|کد مقاله||سال انتشار||مقاله انگلیسی||ترجمه فارسی||تعداد کلمات|
|121986||2017||33 صفحه PDF||سفارش دهید||7483 کلمه|
Publisher : Elsevier - Science Direct (الزویر - ساینس دایرکت)
Journal : Psychoneuroendocrinology, Volume 77, March 2017, Pages 150-157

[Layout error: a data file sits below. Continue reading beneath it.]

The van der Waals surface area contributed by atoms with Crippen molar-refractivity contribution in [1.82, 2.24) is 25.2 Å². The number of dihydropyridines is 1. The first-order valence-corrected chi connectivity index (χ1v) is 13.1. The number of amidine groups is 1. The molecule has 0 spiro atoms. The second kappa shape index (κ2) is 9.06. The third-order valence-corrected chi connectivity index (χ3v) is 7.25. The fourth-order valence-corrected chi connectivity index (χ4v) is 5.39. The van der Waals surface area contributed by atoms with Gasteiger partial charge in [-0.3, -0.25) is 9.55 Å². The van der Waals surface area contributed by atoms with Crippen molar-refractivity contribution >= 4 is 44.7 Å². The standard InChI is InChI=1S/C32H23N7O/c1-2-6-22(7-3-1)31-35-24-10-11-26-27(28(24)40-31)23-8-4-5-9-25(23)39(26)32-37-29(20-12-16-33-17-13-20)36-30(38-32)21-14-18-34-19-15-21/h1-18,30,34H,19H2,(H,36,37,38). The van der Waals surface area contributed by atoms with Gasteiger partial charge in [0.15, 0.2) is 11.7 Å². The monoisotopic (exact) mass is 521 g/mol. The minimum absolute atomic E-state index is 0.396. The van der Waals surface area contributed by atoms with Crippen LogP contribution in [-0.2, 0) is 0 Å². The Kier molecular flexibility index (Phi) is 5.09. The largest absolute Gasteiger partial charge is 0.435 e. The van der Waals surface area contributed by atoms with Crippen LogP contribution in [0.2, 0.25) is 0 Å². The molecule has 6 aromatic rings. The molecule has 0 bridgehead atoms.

Brief physical exercise enhances memories for neutral events, and modulates fear learning in animals. Exercise-induced arousal induces the release of brain-derived neurotrophic factor (BDNF), which may moderate memory-enhancing effects. This study investigated the effect of exercise, and the extent to which the BDNF val66met polymorphism (which limits BDNF activity-dependent secretion) influenced emotional memories. Sixty-two healthy participants were randomly assigned to either 10Â min of intense exercise (nÂ =Â 31) or slow walking (control condition; nÂ =Â 31), and then immediately viewed positive and negative images. Saliva samples were collected to index salivary cortisol, and to determine BDNF val66met genotype. Participants completed memory questionnaires two days later. Participants in the exercise had a significant increase in cortisol, and recalled more emotional images relative to the walking condition. Regression analyses indicated that the interaction between the BDNF val/val allele and cortisol response predicted stronger emotional memory in the exercise condition. These findings are consistent with evidence of acute exercise-induced emotional learning in animals, and suggests that a genetic predisposition involving BDNF may be important in determining the impact of acute exercise on emotional memory formation.